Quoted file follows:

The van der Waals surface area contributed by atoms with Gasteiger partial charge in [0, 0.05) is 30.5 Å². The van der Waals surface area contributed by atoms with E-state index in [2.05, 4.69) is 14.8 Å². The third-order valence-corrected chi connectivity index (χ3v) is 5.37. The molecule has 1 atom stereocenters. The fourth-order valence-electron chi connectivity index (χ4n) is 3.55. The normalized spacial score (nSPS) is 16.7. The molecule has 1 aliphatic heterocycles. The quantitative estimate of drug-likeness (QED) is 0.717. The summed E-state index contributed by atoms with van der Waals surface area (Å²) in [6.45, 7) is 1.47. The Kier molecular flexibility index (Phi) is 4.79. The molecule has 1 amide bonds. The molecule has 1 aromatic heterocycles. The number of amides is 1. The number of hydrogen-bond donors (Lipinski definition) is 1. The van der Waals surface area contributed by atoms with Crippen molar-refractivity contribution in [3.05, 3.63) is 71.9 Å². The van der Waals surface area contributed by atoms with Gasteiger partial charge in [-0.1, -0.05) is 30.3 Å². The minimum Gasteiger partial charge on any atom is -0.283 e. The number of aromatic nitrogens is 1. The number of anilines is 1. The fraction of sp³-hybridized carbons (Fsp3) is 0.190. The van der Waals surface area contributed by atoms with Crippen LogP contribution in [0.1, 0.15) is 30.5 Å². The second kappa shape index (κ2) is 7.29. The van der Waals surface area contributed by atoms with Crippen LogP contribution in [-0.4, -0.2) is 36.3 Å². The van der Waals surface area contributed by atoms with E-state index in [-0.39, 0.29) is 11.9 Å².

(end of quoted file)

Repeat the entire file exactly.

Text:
The van der Waals surface area contributed by atoms with Gasteiger partial charge in [0, 0.05) is 30.5 Å². The van der Waals surface area contributed by atoms with E-state index in [2.05, 4.69) is 14.8 Å². The third-order valence-corrected chi connectivity index (χ3v) is 5.37. The molecule has 1 atom stereocenters. The fourth-order valence-electron chi connectivity index (χ4n) is 3.55. The normalized spacial score (nSPS) is 16.7. The molecule has 1 aliphatic heterocycles. The quantitative estimate of drug-likeness (QED) is 0.717. The summed E-state index contributed by atoms with van der Waals surface area (Å²) in [6.45, 7) is 1.47. The Kier molecular flexibility index (Phi) is 4.79. The molecule has 1 amide bonds. The molecule has 1 aromatic heterocycles. The number of amides is 1. The number of hydrogen-bond donors (Lipinski definition) is 1. The van der Waals surface area contributed by atoms with Crippen molar-refractivity contribution in [3.05, 3.63) is 71.9 Å². The van der Waals surface area contributed by atoms with Gasteiger partial charge in [-0.1, -0.05) is 30.3 Å². The minimum Gasteiger partial charge on any atom is -0.283 e. The number of aromatic nitrogens is 1. The number of anilines is 1. The fraction of sp³-hybridized carbons (Fsp3) is 0.190. The van der Waals surface area contributed by atoms with Crippen LogP contribution in [0.1, 0.15) is 30.5 Å². The second kappa shape index (κ2) is 7.29. The van der Waals surface area contributed by atoms with Crippen LogP contribution in [-0.4, -0.2) is 36.3 Å². The van der Waals surface area contributed by atoms with E-state index in [-0.39, 0.29) is 11.9 Å².